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Vancouver’s Bayshore Hotel sold for redevelopment potential

Vancouver’s Bayshore Hotel sold for redevelopment potential
 

The Bayshore Inn in the 1960s.

VANCOUVER — The new owners of the Westin Bayshore Hotel will be in for a public fight if they expect to redevelop the site for more than the modest increases already allowed, according to the city's top planner.

Brian Jackson, the director of planning, said Friday he couldn't confirm that Concord Pacific Developments had bought the 2.4 hectare (six acre) site, which includes the elegant 510-room hotel and accompanying marina at 1601 Bayshore Drive. But he said any redevelopment is limited to two modest tower sites, and that he had warned all prospective buyers not to think they could fully redevelop the site and remove the hotel and convention centre. Any idea that the entire site could be converted to much higher density or heights, he said, would be met with "a very long and very contentious zoning process."

Jackson's comments come as Concord Pacific awaits the legal completion of a real estate deal it signed with the hotel's owners in early July. Concord Pacific won't confirm that it bought the complex, saying it was under a legal obligation not to comment on the proceedings. However, Bob Levine, a founding partner of Avison Young, which represented another interested buyer, confirmed the sale Friday.

 

Levine said he didn't know the final price but estimated it to be around $290 million. That is far more than what every other potential buyer thought the property was worth, he said, and indicates that Concord Pacific has hopes of developing it in the future.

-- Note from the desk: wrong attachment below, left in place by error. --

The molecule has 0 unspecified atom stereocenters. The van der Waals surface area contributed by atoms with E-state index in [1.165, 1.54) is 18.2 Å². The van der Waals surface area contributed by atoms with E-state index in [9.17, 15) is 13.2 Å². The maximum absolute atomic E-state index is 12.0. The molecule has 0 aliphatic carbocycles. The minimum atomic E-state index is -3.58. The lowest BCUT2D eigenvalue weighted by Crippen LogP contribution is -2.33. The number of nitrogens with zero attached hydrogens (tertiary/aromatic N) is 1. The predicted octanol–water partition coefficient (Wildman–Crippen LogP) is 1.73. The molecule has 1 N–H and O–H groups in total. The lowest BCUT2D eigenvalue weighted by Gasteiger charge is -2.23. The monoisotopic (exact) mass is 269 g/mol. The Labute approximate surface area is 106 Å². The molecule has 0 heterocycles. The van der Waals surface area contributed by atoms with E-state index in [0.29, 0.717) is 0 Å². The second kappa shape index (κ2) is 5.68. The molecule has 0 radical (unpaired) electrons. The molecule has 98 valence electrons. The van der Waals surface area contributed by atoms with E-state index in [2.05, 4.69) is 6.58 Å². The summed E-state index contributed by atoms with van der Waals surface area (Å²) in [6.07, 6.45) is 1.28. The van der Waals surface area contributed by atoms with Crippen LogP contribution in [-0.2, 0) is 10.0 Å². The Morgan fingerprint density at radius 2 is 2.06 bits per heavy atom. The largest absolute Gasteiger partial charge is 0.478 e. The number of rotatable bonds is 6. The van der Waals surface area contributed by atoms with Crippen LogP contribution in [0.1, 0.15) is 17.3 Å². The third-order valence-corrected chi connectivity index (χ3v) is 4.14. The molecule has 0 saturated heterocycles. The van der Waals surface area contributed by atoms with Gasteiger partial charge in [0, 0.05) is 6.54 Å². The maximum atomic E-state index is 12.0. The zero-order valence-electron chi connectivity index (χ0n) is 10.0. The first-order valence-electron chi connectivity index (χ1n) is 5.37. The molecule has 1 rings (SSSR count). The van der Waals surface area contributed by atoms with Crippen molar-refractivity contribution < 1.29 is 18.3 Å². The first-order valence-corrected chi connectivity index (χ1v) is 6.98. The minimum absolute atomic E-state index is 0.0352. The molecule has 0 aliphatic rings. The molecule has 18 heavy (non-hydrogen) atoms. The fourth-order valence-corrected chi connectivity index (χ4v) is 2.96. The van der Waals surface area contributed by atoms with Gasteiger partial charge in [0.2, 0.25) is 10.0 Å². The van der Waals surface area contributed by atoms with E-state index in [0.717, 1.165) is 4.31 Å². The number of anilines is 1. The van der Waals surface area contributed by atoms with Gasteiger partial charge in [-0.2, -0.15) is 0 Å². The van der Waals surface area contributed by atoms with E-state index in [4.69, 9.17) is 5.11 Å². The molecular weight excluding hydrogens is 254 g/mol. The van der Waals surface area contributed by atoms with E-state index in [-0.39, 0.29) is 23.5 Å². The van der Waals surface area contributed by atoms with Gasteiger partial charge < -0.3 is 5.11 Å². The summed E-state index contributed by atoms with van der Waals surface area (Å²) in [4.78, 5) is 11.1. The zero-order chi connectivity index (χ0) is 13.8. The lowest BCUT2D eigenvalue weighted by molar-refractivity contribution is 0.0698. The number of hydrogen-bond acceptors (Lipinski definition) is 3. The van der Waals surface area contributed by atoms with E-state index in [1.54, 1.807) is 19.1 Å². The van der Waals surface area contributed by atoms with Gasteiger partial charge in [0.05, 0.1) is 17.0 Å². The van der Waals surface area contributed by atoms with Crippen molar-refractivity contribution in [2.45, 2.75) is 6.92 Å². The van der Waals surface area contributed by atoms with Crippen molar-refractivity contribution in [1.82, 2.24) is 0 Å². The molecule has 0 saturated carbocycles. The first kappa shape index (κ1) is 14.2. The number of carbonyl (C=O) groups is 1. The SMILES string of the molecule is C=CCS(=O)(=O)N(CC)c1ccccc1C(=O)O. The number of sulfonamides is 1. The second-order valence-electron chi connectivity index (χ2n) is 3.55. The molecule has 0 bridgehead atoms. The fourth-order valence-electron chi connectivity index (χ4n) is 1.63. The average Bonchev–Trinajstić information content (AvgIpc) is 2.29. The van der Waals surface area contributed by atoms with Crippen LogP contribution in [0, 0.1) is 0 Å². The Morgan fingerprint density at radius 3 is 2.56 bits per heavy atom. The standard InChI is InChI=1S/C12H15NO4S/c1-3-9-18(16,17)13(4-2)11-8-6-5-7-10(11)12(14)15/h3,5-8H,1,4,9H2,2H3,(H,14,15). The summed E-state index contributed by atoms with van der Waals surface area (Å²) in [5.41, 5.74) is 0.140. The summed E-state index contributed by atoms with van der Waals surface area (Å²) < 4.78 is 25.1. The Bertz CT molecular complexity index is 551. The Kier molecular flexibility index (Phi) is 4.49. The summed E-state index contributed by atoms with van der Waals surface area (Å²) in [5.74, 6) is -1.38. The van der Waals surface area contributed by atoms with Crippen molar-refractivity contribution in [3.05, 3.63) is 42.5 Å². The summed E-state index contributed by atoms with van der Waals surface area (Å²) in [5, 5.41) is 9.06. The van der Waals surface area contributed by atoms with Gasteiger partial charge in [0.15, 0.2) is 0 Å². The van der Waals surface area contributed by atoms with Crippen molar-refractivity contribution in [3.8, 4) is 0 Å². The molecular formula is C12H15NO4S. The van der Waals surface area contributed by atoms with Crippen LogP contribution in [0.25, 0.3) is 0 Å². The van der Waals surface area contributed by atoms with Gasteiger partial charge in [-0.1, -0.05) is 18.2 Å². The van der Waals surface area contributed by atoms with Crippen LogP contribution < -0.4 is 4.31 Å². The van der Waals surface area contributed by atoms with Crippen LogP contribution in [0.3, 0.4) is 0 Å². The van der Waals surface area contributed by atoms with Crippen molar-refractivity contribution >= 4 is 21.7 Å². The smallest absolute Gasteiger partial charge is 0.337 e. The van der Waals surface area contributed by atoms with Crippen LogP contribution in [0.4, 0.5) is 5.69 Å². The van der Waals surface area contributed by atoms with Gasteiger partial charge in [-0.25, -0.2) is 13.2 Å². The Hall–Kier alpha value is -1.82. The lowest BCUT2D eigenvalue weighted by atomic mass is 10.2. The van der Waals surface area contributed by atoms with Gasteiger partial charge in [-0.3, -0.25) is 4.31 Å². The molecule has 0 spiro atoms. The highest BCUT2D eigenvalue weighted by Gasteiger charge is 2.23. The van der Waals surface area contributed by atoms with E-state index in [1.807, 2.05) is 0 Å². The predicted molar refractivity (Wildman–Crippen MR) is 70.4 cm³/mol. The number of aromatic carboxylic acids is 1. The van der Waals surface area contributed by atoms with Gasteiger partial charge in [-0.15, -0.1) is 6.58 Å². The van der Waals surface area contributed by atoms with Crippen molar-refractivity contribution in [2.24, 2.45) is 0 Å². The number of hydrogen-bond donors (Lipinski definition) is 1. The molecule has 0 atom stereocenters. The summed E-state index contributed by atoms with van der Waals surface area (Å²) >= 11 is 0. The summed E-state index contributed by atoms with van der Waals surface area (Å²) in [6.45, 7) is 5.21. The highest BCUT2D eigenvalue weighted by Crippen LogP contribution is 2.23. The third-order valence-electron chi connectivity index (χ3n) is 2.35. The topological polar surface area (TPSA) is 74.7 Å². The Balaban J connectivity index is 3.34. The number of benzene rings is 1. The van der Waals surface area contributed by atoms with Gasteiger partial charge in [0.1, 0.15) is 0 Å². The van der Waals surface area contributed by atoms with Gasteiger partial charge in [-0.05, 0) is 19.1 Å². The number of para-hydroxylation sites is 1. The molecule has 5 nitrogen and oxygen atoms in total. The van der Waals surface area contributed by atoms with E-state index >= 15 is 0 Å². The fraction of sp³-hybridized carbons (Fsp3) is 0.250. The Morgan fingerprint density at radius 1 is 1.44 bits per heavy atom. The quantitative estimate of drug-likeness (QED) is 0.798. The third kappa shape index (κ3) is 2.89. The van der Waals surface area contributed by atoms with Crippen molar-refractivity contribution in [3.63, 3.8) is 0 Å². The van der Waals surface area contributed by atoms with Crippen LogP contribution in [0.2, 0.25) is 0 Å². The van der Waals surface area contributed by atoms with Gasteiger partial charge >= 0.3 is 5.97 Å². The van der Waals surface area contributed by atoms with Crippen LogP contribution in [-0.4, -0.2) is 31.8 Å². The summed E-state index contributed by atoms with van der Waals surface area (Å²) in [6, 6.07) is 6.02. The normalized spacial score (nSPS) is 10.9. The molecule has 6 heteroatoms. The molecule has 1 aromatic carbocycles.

Levine said based on the price Concord reportedly paid, the small amount of remaining development potential "is not what is driving that deal."

"No way. None of that makes any sense," he said. "I think what is driving the deal is a wish and a prayer that some time down the road the city will look at a new plan."

Levine said there were only a small handful of interested buyers but the price paid surprised them all.

"I wouldn't call it close," he said. "The bidders that were in it at the end — and I don't know how many there were, maybe three or four — were all way higher than what any of us thought the property was worth."

Jackson said the hotel had been on the market for up to a year, and drew interest from a handful of large development companies, many of whom appeared interested in whether the site could be redeveloped in its entirety. He said the city warned all comers.

"We were very clear that the redevelopment potential of that site is one rental tower and one additional hotel tower," Jackson said. "If they purchased it with the expectation that they could do more with it, that was not based on the advice they received from us."

Jackson said those inquiring also wanted to know whether heights and densities on the site could be increased and he warned them the city would oppose such ideas.